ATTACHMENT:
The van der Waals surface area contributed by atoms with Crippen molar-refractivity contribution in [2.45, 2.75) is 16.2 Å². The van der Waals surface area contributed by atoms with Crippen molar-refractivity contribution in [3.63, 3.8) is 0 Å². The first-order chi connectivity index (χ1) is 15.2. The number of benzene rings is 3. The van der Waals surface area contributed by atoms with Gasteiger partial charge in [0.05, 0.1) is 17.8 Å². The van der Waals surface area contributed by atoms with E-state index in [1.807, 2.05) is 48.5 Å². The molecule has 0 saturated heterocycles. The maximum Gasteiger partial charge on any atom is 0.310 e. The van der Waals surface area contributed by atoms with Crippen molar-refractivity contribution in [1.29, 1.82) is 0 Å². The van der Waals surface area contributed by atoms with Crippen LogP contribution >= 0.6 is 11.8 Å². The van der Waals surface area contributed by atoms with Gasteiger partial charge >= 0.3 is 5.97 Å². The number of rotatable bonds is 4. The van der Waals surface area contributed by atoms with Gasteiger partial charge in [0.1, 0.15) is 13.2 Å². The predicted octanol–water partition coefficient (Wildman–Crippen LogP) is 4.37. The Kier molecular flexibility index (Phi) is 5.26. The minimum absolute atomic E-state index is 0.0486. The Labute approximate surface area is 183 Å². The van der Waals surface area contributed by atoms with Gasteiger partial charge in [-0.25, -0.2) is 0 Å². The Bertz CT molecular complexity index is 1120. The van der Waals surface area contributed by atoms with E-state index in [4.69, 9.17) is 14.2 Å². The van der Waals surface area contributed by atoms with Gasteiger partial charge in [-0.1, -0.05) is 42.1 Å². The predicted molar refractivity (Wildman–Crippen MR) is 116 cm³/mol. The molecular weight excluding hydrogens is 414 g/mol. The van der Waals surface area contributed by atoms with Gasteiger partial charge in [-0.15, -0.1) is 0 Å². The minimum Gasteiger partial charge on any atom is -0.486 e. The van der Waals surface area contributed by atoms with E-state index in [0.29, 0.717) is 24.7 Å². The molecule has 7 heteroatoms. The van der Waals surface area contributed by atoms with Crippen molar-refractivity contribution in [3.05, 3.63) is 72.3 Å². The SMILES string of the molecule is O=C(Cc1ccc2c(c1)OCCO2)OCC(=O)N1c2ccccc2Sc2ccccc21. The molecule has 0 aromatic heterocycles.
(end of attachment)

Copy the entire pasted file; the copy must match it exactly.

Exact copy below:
The van der Waals surface area contributed by atoms with Crippen molar-refractivity contribution in [2.45, 2.75) is 16.2 Å². The van der Waals surface area contributed by atoms with Crippen molar-refractivity contribution in [3.63, 3.8) is 0 Å². The first-order chi connectivity index (χ1) is 15.2. The number of benzene rings is 3. The van der Waals surface area contributed by atoms with Gasteiger partial charge in [0.05, 0.1) is 17.8 Å². The van der Waals surface area contributed by atoms with E-state index in [1.807, 2.05) is 48.5 Å². The molecule has 0 saturated heterocycles. The maximum Gasteiger partial charge on any atom is 0.310 e. The van der Waals surface area contributed by atoms with Crippen molar-refractivity contribution in [1.29, 1.82) is 0 Å². The van der Waals surface area contributed by atoms with Crippen LogP contribution >= 0.6 is 11.8 Å². The van der Waals surface area contributed by atoms with Gasteiger partial charge >= 0.3 is 5.97 Å². The number of rotatable bonds is 4. The van der Waals surface area contributed by atoms with Gasteiger partial charge in [0.1, 0.15) is 13.2 Å². The predicted octanol–water partition coefficient (Wildman–Crippen LogP) is 4.37. The Kier molecular flexibility index (Phi) is 5.26. The minimum absolute atomic E-state index is 0.0486. The Labute approximate surface area is 183 Å². The van der Waals surface area contributed by atoms with Gasteiger partial charge in [-0.25, -0.2) is 0 Å². The Bertz CT molecular complexity index is 1120. The van der Waals surface area contributed by atoms with E-state index in [4.69, 9.17) is 14.2 Å². The van der Waals surface area contributed by atoms with Gasteiger partial charge in [-0.1, -0.05) is 42.1 Å². The predicted molar refractivity (Wildman–Crippen MR) is 116 cm³/mol. The molecular weight excluding hydrogens is 414 g/mol. The van der Waals surface area contributed by atoms with Gasteiger partial charge in [-0.15, -0.1) is 0 Å². The minimum Gasteiger partial charge on any atom is -0.486 e. The van der Waals surface area contributed by atoms with E-state index in [0.29, 0.717) is 24.7 Å². The molecule has 7 heteroatoms. The van der Waals surface area contributed by atoms with Crippen molar-refractivity contribution in [3.05, 3.63) is 72.3 Å². The SMILES string of the molecule is O=C(Cc1ccc2c(c1)OCCO2)OCC(=O)N1c2ccccc2Sc2ccccc21. The molecule has 0 aromatic heterocycles.